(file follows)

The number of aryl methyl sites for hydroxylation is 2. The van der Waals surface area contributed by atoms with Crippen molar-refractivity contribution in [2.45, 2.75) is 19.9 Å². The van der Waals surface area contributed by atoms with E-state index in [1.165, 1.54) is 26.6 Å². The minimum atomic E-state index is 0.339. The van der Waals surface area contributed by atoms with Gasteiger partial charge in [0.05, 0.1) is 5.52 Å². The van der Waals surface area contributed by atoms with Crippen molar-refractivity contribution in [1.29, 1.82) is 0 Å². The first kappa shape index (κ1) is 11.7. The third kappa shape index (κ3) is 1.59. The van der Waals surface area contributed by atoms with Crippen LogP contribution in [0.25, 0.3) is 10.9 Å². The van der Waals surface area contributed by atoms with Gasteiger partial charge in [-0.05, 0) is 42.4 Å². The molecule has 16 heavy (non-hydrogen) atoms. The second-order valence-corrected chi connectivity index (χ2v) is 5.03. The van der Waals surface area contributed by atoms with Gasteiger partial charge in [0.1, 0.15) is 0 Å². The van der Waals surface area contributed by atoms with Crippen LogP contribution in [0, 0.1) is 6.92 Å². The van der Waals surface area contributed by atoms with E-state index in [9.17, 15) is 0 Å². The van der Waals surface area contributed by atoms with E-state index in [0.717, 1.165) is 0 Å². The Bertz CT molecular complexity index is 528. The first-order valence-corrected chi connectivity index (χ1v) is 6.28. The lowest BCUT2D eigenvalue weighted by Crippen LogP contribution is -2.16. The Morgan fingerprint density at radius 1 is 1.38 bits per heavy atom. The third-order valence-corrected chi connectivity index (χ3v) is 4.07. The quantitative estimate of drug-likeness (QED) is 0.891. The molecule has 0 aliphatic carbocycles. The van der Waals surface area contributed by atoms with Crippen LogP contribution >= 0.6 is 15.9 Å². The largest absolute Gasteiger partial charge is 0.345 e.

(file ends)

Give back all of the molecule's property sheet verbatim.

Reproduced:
The number of aryl methyl sites for hydroxylation is 2. The van der Waals surface area contributed by atoms with Crippen molar-refractivity contribution in [2.45, 2.75) is 19.9 Å². The van der Waals surface area contributed by atoms with E-state index in [1.165, 1.54) is 26.6 Å². The minimum atomic E-state index is 0.339. The van der Waals surface area contributed by atoms with Gasteiger partial charge in [0.05, 0.1) is 5.52 Å². The van der Waals surface area contributed by atoms with Crippen molar-refractivity contribution in [1.29, 1.82) is 0 Å². The first kappa shape index (κ1) is 11.7. The third kappa shape index (κ3) is 1.59. The van der Waals surface area contributed by atoms with Crippen LogP contribution in [0.25, 0.3) is 10.9 Å². The van der Waals surface area contributed by atoms with Gasteiger partial charge in [-0.05, 0) is 42.4 Å². The molecule has 16 heavy (non-hydrogen) atoms. The second-order valence-corrected chi connectivity index (χ2v) is 5.03. The van der Waals surface area contributed by atoms with Gasteiger partial charge in [0.1, 0.15) is 0 Å². The van der Waals surface area contributed by atoms with Crippen LogP contribution in [0, 0.1) is 6.92 Å². The van der Waals surface area contributed by atoms with E-state index in [9.17, 15) is 0 Å². The van der Waals surface area contributed by atoms with E-state index in [0.717, 1.165) is 0 Å². The Bertz CT molecular complexity index is 528. The first-order valence-corrected chi connectivity index (χ1v) is 6.28. The lowest BCUT2D eigenvalue weighted by Crippen LogP contribution is -2.16. The Morgan fingerprint density at radius 1 is 1.38 bits per heavy atom. The third-order valence-corrected chi connectivity index (χ3v) is 4.07. The quantitative estimate of drug-likeness (QED) is 0.891. The molecule has 0 aliphatic carbocycles. The van der Waals surface area contributed by atoms with Crippen LogP contribution >= 0.6 is 15.9 Å². The largest absolute Gasteiger partial charge is 0.345 e.